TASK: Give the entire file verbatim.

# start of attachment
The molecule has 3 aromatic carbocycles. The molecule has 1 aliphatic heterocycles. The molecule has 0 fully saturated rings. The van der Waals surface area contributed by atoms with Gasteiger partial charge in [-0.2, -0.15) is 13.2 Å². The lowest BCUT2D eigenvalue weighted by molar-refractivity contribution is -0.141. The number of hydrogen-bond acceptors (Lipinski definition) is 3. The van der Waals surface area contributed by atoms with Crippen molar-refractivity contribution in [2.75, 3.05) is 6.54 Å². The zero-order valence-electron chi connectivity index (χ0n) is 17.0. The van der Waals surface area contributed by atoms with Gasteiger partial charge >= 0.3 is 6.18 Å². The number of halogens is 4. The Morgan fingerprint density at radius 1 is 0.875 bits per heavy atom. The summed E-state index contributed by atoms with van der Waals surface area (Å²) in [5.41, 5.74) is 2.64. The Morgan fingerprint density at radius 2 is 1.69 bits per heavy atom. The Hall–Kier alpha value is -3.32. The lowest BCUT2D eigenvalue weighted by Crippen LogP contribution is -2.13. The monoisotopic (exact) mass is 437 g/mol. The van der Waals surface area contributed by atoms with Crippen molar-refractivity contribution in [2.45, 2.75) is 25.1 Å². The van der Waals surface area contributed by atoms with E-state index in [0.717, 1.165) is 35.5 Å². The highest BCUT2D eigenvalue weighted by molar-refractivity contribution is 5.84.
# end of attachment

The molecule has 3 aromatic carbocycles. The molecule has 1 aliphatic heterocycles. The molecule has 0 fully saturated rings. The van der Waals surface area contributed by atoms with Gasteiger partial charge in [-0.2, -0.15) is 13.2 Å². The lowest BCUT2D eigenvalue weighted by molar-refractivity contribution is -0.141. The number of hydrogen-bond acceptors (Lipinski definition) is 3. The van der Waals surface area contributed by atoms with Crippen molar-refractivity contribution in [2.75, 3.05) is 6.54 Å². The zero-order valence-electron chi connectivity index (χ0n) is 17.0. The van der Waals surface area contributed by atoms with Gasteiger partial charge >= 0.3 is 6.18 Å². The number of halogens is 4. The Morgan fingerprint density at radius 1 is 0.875 bits per heavy atom. The summed E-state index contributed by atoms with van der Waals surface area (Å²) in [5.41, 5.74) is 2.64. The Morgan fingerprint density at radius 2 is 1.69 bits per heavy atom. The Hall–Kier alpha value is -3.32. The lowest BCUT2D eigenvalue weighted by Crippen LogP contribution is -2.13. The monoisotopic (exact) mass is 437 g/mol. The van der Waals surface area contributed by atoms with Crippen molar-refractivity contribution in [2.45, 2.75) is 25.1 Å². The van der Waals surface area contributed by atoms with E-state index in [0.717, 1.165) is 35.5 Å². The highest BCUT2D eigenvalue weighted by molar-refractivity contribution is 5.84.